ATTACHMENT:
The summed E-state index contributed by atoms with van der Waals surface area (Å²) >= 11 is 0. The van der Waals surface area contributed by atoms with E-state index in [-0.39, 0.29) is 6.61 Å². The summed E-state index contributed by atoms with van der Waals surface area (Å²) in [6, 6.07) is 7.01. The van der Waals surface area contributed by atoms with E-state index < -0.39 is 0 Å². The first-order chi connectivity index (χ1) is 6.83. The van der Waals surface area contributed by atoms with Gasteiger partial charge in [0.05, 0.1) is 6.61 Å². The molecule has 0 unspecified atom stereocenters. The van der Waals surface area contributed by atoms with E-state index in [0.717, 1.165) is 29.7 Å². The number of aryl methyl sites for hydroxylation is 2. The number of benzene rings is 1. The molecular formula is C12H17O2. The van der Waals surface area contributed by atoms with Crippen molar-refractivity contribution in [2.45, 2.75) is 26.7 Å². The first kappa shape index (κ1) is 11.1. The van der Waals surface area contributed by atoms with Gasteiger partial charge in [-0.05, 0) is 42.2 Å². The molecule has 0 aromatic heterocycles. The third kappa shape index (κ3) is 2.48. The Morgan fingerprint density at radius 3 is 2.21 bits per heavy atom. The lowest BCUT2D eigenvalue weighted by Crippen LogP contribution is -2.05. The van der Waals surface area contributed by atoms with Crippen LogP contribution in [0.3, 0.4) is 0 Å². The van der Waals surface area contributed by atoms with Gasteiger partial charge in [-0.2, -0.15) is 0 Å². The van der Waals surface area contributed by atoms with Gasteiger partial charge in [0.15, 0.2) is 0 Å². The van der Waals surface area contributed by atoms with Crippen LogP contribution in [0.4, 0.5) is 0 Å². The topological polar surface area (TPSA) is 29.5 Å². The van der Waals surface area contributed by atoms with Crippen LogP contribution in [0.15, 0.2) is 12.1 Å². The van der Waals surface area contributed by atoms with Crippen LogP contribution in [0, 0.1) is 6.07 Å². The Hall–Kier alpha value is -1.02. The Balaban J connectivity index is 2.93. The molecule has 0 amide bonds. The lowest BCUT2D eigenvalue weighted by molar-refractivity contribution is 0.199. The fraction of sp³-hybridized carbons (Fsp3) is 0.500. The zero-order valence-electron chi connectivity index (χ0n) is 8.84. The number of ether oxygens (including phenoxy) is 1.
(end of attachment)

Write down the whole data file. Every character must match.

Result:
The summed E-state index contributed by atoms with van der Waals surface area (Å²) >= 11 is 0. The van der Waals surface area contributed by atoms with E-state index in [-0.39, 0.29) is 6.61 Å². The summed E-state index contributed by atoms with van der Waals surface area (Å²) in [6, 6.07) is 7.01. The van der Waals surface area contributed by atoms with E-state index < -0.39 is 0 Å². The first-order chi connectivity index (χ1) is 6.83. The van der Waals surface area contributed by atoms with Gasteiger partial charge in [0.05, 0.1) is 6.61 Å². The molecule has 0 unspecified atom stereocenters. The van der Waals surface area contributed by atoms with E-state index in [0.717, 1.165) is 29.7 Å². The number of aryl methyl sites for hydroxylation is 2. The number of benzene rings is 1. The molecular formula is C12H17O2. The van der Waals surface area contributed by atoms with Crippen molar-refractivity contribution in [2.45, 2.75) is 26.7 Å². The first kappa shape index (κ1) is 11.1. The van der Waals surface area contributed by atoms with Gasteiger partial charge in [-0.05, 0) is 42.2 Å². The molecule has 0 aromatic heterocycles. The third kappa shape index (κ3) is 2.48. The Morgan fingerprint density at radius 3 is 2.21 bits per heavy atom. The lowest BCUT2D eigenvalue weighted by Crippen LogP contribution is -2.05. The van der Waals surface area contributed by atoms with Crippen LogP contribution in [0.3, 0.4) is 0 Å². The van der Waals surface area contributed by atoms with Gasteiger partial charge in [-0.2, -0.15) is 0 Å². The van der Waals surface area contributed by atoms with Gasteiger partial charge in [0.15, 0.2) is 0 Å². The van der Waals surface area contributed by atoms with Crippen LogP contribution in [0.4, 0.5) is 0 Å². The topological polar surface area (TPSA) is 29.5 Å². The van der Waals surface area contributed by atoms with Crippen LogP contribution in [0.15, 0.2) is 12.1 Å². The van der Waals surface area contributed by atoms with Crippen LogP contribution in [0, 0.1) is 6.07 Å². The Hall–Kier alpha value is -1.02. The Balaban J connectivity index is 2.93. The molecule has 0 amide bonds. The lowest BCUT2D eigenvalue weighted by molar-refractivity contribution is 0.199. The fraction of sp³-hybridized carbons (Fsp3) is 0.500. The zero-order valence-electron chi connectivity index (χ0n) is 8.84. The number of ether oxygens (including phenoxy) is 1.